As recently as 2003 the club hired Brian Silva an architect who has a reputation for doing work on Seth Raynor courses to do a total renovation of the course and bring it back to Seth Raynor’s original design. To those who have played them, The Washington Golf Club in Arlington and Bedford Springs Golf Resort in Pennsylvania this will have a familiar look and feel.

The classic club house is a period statement of it's own

The classic look of the club house is a period statement of it’s own

To say this is an old style course is a major understatement-it is a period piece. Suffice it to say that there are design features in this course that you would never see created today. Rectangular shaped putting surfaces, super dramatic uphill driving carries, greens with almost arbitrary undulations, three steps between green and the next tee, fairway bunkering that seems random, and hole sequencing that has all to do with the god delivered shape of the property.

Seth Raynor used the land at hand to route a delightful old style golf course

Seth Raynor used the land at hand to route a delightful old style golf course

With modern green construction this becomes a throw back golf experience with today’s gratifications. The words “fair” and “unfair” have no place in this design-it is just “wow” or “you must be kidding”. Leave your modern ego at home and just put on a pair of plus fours and bring out the hickory shaft mentality-this is quite an experience to the sophisticated golf historian.

The length of the course-especially the differential between Blue and Black Tees-is almost deluding. The course is so tightly ensconced by the trees that “towardness” is the only thing that matters here. You have to hit it Freddie Funk straight and have Justin Leonard restraint for over-reaching on any particular challenge.  One bounce on the wrong side of a ridge will change your fate on an individual hole dramatically.

The Biarritz green on #13 is something Raynor used on many of his courses

The unusual Biarritz green is something Raynor employed on many of his courses

For the most part the holes do not have severe turns in them-they all look right in front of you off the teeing ground. But the overhanging old hardwoods and the steep drop-offs mean you have to be very directive in your line of play.

Greens are terrific. Very smooth-reasonably fast-especially downhill and down grain. But if you can play your approaches and pitches beneath the hole you can be pretty aggressive into the hole.

The Elkridge Club experience is something out of a different time and it reminds us that golf courses were not always designed for those who think hitting it long is what it is all about. The shots you hit in a round at Elkridge will remind you how important creativity and finesse can be in an enjoyable round of golf.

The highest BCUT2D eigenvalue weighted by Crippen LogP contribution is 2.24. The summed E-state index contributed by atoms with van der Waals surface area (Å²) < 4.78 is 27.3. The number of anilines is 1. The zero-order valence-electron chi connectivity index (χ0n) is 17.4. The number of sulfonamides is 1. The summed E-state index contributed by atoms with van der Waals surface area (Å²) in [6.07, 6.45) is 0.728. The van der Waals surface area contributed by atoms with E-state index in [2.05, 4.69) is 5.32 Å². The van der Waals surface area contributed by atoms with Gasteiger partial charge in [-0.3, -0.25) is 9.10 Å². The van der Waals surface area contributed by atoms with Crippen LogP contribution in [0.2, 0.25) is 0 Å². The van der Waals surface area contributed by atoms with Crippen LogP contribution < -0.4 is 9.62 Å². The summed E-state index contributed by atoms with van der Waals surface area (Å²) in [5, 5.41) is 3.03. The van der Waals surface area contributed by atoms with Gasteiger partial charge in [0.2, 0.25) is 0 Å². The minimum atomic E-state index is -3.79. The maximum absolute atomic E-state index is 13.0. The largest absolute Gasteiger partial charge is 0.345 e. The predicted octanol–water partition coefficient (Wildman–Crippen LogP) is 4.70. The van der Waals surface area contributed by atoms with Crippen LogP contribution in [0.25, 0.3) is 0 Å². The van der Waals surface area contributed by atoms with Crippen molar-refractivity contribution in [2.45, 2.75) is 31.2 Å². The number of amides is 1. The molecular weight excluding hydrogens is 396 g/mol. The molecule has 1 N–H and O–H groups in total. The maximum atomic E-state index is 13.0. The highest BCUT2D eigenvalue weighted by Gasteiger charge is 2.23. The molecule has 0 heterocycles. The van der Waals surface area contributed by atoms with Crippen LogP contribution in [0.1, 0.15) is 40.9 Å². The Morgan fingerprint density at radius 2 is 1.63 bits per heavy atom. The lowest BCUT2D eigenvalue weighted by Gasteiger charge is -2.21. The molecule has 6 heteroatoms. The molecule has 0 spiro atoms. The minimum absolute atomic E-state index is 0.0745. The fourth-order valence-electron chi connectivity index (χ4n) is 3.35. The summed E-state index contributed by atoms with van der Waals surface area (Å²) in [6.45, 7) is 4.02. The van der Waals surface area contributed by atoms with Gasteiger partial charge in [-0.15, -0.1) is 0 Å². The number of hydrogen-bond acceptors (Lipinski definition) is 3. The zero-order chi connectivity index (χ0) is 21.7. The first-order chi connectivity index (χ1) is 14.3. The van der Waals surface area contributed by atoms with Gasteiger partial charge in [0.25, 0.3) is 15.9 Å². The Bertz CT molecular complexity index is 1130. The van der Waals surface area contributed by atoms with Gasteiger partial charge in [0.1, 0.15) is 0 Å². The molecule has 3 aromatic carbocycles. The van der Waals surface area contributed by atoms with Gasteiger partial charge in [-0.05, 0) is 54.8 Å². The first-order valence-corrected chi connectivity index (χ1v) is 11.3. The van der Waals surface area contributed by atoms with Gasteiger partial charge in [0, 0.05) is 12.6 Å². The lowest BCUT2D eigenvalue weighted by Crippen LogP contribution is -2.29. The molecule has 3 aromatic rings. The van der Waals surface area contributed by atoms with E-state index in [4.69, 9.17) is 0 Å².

Baltimore, Maryland

Architect: Seth Raynor (1927)

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Tee        Par          Rating        Slope       Yardage
Black     71             70.9            124          6465
Blue       71             69.7            122          6194

(Click to see the complete hole-by-hole description of The Elkridge Club)

Ridgewood Country Club

Ridgewood Country Club LogoTillinghast gave Ridgewood three outstanding nine-hole courses in 1929, compilations of which have combined for tournament play over the last century. Although the greens are not exceptionally large, averaging 5,000 to 6,000 square feet, many bear the original Tillinghast touch – severely sloping, typically from back to front, and protected by deep bunkers at the front corners. These features are overshadowed by the century-old trees that line the fairways and frame many of the greens, making position off the tee such a key ingredient for scoring well, often forcing the better players to club down for accuracy. The trees also serve to isolate each hole from those nearby, creating a scene of splendid tranquility. The challenges are one after another-there are really no let up holes-good scoring demands consistent and creative execution.

The clubhouse sets the classic tone for this place

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The old brick and stone European country style club house is a signature of the time this club was built . The club house interiors, locker room, and grill room are classic period designs without a hint of pretentiousness-they speak a quiet confidence of the history of this place. Plaques on the staging patio remind you that the course has been the site of major national golf events from 1935 to today-they include The Ryder Cup (1935), U.S. Senior Amateur (1957), U.S. Amateur (1974), U.S. Senior Open (1990), Senior PGA (2001), and The Barclays Championship (2008-10-14)-winners include well know players like Kathy Whitworth, Jerry Pate, Lee Trevino, Tom Watson, and Matt Kuchar.

Trees frame the shots required throughout the three nines